Germany likes to brag about its green credentials. It is a source of pride and it is justified to a certain extent. The country, which is located on the same latitude as Canada, had the largest number of installed solar panels as of 2007. read more »
Barack Obama goes to this week's Pittsburgh G-20 with what seems the weakest hand of any American president since Gerald Ford. In reality, he has a far stronger set of cards to play — he just needs to recognize it.
Our adversaries may like our new president, but they don't fear him. And, on the surface, why should they? The national debt is rising faster than the vig for a compulsive, debt-ridden gambler. And our primary rivals, the Chinese, continue to put the squeeze on American producers by devaluing their currency, subsidizing exports and penalizing imports. read more »
Dickson D. Desposmmier, in a recent op-ed in the New York Times, argues that the world, faced with increasing billions of mouths to feed, will soon run out of land. According to Mr. Despommier, “the traditional soil-based farming model developed over the last 12,000 years will no longer be a sustainable option.”
Despommier’s answer to this ‘problem’: “move most farming into cities, and grow crops in tall, specially constructed buildings.” Such vertical farms, argues Despommier, would “revolutionize and improve urban life,” while also addressing issues such as agricultural runoff, air pollution, and carbon emissions.
To sophisticated urbanites with little or no exposure to agriculture, vertical farming may seem to present a sort of utopian panacea. But first one must look at the underlying problem Mr. Despommier claims to address: land shortages. read more »
Not for the first time, reality and politics may be on a collision course. This time it’s in respect to the costs of strategies intended to reduce greenhouse gas emissions. The Waxman-Markey “cap and trade” bill still awaits consideration by the US Senate, interest groups – mainly rapid transit, green groups and urban land owners – epitomized by the “Moving Cooler” coalition but they are already “low-balling” the costs of implementation. read more »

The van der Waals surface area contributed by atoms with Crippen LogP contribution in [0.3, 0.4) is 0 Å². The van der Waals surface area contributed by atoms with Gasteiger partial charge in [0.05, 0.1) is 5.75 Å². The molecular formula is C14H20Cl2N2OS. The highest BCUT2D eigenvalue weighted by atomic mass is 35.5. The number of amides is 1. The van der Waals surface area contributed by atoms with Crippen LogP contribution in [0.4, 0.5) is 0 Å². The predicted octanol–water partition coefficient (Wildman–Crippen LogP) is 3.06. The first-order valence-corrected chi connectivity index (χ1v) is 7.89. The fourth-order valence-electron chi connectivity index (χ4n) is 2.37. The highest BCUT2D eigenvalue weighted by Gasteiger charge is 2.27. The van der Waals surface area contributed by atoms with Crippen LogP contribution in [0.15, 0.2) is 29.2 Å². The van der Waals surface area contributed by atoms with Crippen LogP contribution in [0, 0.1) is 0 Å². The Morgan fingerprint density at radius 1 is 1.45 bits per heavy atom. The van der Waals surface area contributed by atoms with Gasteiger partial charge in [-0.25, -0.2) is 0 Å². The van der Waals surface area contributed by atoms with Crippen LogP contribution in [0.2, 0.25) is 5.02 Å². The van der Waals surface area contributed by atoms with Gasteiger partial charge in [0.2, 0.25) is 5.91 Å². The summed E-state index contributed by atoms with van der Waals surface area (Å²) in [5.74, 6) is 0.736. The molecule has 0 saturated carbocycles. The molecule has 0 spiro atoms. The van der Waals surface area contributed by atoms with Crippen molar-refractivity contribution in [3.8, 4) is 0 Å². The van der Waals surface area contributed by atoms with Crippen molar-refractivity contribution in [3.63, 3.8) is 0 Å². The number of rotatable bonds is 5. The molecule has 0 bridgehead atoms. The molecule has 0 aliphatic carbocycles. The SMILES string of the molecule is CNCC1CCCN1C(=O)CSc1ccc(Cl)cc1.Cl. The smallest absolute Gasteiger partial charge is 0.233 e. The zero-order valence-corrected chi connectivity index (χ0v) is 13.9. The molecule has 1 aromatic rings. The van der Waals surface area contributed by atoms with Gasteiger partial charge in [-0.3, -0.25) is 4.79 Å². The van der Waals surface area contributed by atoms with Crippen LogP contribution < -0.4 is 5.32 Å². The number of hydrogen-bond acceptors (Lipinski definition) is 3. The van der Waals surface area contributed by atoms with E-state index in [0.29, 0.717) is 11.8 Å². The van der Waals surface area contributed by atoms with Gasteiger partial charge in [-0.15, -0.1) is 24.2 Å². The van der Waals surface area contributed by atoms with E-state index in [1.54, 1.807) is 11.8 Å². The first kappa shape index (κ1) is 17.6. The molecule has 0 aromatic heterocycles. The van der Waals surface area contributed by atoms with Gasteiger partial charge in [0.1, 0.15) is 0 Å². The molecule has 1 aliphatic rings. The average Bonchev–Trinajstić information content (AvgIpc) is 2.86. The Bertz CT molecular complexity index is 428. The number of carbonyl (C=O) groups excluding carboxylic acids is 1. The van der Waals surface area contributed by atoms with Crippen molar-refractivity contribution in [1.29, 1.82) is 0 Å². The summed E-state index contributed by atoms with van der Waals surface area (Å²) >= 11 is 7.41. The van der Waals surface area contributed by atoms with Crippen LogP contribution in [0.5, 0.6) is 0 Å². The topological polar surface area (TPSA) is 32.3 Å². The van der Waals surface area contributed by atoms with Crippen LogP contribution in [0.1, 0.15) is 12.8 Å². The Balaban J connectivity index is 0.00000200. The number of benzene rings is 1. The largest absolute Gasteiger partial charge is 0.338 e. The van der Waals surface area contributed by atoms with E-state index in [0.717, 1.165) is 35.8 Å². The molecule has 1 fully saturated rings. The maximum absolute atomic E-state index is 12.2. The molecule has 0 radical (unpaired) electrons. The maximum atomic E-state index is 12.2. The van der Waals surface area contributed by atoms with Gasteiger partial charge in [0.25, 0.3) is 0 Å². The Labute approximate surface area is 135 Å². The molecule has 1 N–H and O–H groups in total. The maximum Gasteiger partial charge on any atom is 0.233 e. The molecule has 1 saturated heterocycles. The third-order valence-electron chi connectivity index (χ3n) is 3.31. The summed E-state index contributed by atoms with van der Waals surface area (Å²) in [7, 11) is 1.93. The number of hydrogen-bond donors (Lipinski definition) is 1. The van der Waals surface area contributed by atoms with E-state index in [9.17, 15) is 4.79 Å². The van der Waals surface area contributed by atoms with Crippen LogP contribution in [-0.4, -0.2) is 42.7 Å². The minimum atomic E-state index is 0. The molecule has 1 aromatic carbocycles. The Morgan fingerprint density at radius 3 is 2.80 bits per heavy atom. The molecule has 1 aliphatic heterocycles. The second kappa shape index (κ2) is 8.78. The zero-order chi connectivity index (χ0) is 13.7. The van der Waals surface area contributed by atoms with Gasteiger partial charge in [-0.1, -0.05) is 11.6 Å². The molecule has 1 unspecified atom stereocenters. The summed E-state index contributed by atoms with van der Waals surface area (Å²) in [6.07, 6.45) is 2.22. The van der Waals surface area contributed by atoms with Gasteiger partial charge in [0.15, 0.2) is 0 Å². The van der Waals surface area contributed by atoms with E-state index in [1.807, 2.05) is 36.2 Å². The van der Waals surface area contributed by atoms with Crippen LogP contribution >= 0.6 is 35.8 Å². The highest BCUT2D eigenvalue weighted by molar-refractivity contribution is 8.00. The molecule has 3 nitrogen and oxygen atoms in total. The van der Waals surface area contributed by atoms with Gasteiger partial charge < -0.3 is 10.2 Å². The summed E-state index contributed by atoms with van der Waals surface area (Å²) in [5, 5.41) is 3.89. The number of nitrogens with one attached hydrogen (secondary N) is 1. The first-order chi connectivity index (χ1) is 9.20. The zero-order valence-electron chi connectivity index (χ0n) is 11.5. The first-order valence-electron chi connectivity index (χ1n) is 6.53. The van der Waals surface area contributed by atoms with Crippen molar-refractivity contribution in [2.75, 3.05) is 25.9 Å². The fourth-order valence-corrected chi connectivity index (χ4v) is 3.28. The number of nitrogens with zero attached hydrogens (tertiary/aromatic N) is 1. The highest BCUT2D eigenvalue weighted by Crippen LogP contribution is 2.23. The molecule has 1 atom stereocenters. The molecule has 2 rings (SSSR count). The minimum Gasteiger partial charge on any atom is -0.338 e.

Earlier this month the Alaska state legislature, in a special session, voted 44-14 to accept $28.6 million in stimulus funds that Sarah Palin had rejected in May. Sean Parnell, Alaska’s governor since Palin's resignation, says the money will be used primarily for energy efficiency improvements in public buildings.
The tale of the showdown between Palin, the state legislature, and the federal Department of Energy may ultimately reveal as much about state sovereignty under the current administration in Washington as it does about Alaska's internal politics. read more »
With the home building industry in peril, you would think that legislators would come up with immediate solutions to help foster new home construction. And there are now two well known Federal programs regarding housing: one is the $8,000 tax credit for first time home buyers, and the other is the 30% energy tax credit for a select few components of home remodeling. read more »
The 230 Miles per Gallon Claim: The General Motors (GM) announcement last week that the Chevrolet Volt would achieve 230 miles per gallon in city driving and a rating of more than 100 miles per gallon with combined city and highway driving sadly contains more hype than reality. The Chevrolet Volt is a plug-in hybrid vehicle that GM intends to begin marketing in 2010. GM has indicated that the car will be able without gasoline for 40 miles, on its rechargeable battery. After the battery is depleted, the car would begin to use gasoline. The 230 mile per gallon figure, according to GM, was calculated using a proposed but yet not revealed Environmental Protection Agency fuel economy testing procedure. Similarly, the details of the GM calculation were not revealed. read more »
One Step for Short-term Economic Stimulus, and One Giant Leap (backward) for U.S. Energy Sustainability
The “cash for clunkers” (or CARS) program that was widely predicted to be extended by the Congress has been, if nothing else, a clear public relations win for the Obama Administration. It may also be, at least for the short-term, a shot in the arm for the beleaguered American auto industry (including domestic dealerships of foreign car companies, like Honda and Toyota). But the program’s extension may also be bad news for anyone who was hoping that candidate Obama’s campaign promises to fix our domestic energy policy would translate into something resembling a robust make-over. read more »
Senators Jay Rockefeller (D-West Virginia) and Frank Lautenberg (D-New Jersey) have introduced legislation that would require annual per capita reductions in driving each year. Another bill, the National Transportation Objectives Act, introduced by Representative Rush Holt (D-Indiana), Representative Russ Carnahan (D-Missouri) and Representative Jay Inslee (D-Washington.) would require a 16 percent reduction in driving in 20 years. read more »
Nothing is perhaps more pathetic than the exertions of economic developers and politicians grasping at straws, particularly during hard times. Over the past decade, we have turned from one panacea to another, from the onset of the information age to the creative class to the boom in biotech, nanotech and now the "green economy." read more »